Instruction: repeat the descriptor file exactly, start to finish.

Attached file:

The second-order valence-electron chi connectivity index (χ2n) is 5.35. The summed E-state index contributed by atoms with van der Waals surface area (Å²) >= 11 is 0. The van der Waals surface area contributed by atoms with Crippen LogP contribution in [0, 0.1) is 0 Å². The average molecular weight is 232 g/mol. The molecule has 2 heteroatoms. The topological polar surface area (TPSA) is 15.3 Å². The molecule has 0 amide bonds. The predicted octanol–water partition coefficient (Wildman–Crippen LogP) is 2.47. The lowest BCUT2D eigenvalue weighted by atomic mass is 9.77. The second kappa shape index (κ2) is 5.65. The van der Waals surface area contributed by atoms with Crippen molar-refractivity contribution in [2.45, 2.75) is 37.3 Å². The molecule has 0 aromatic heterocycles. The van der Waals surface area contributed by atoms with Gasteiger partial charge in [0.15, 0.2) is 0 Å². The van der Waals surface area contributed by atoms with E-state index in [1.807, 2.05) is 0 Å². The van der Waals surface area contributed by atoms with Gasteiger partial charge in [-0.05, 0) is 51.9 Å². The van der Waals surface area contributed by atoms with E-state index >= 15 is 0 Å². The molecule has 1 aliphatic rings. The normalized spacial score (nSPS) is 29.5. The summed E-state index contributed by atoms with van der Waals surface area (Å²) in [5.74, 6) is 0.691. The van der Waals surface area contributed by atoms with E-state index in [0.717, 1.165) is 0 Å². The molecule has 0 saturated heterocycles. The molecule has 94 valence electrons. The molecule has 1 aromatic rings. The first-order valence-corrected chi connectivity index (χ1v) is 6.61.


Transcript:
The second-order valence-electron chi connectivity index (χ2n) is 5.35. The summed E-state index contributed by atoms with van der Waals surface area (Å²) >= 11 is 0. The van der Waals surface area contributed by atoms with Crippen LogP contribution in [0, 0.1) is 0 Å². The average molecular weight is 232 g/mol. The molecule has 2 heteroatoms. The topological polar surface area (TPSA) is 15.3 Å². The molecule has 0 amide bonds. The predicted octanol–water partition coefficient (Wildman–Crippen LogP) is 2.47. The lowest BCUT2D eigenvalue weighted by atomic mass is 9.77. The second kappa shape index (κ2) is 5.65. The van der Waals surface area contributed by atoms with Crippen molar-refractivity contribution in [2.45, 2.75) is 37.3 Å². The molecule has 0 aromatic heterocycles. The van der Waals surface area contributed by atoms with Gasteiger partial charge in [0.15, 0.2) is 0 Å². The van der Waals surface area contributed by atoms with E-state index in [1.807, 2.05) is 0 Å². The van der Waals surface area contributed by atoms with Gasteiger partial charge in [-0.05, 0) is 51.9 Å². The van der Waals surface area contributed by atoms with E-state index >= 15 is 0 Å². The molecule has 1 aliphatic rings. The normalized spacial score (nSPS) is 29.5. The summed E-state index contributed by atoms with van der Waals surface area (Å²) in [5.74, 6) is 0.691. The van der Waals surface area contributed by atoms with E-state index in [0.717, 1.165) is 0 Å². The molecule has 0 saturated heterocycles. The molecule has 94 valence electrons. The molecule has 1 aromatic rings. The first-order valence-corrected chi connectivity index (χ1v) is 6.61.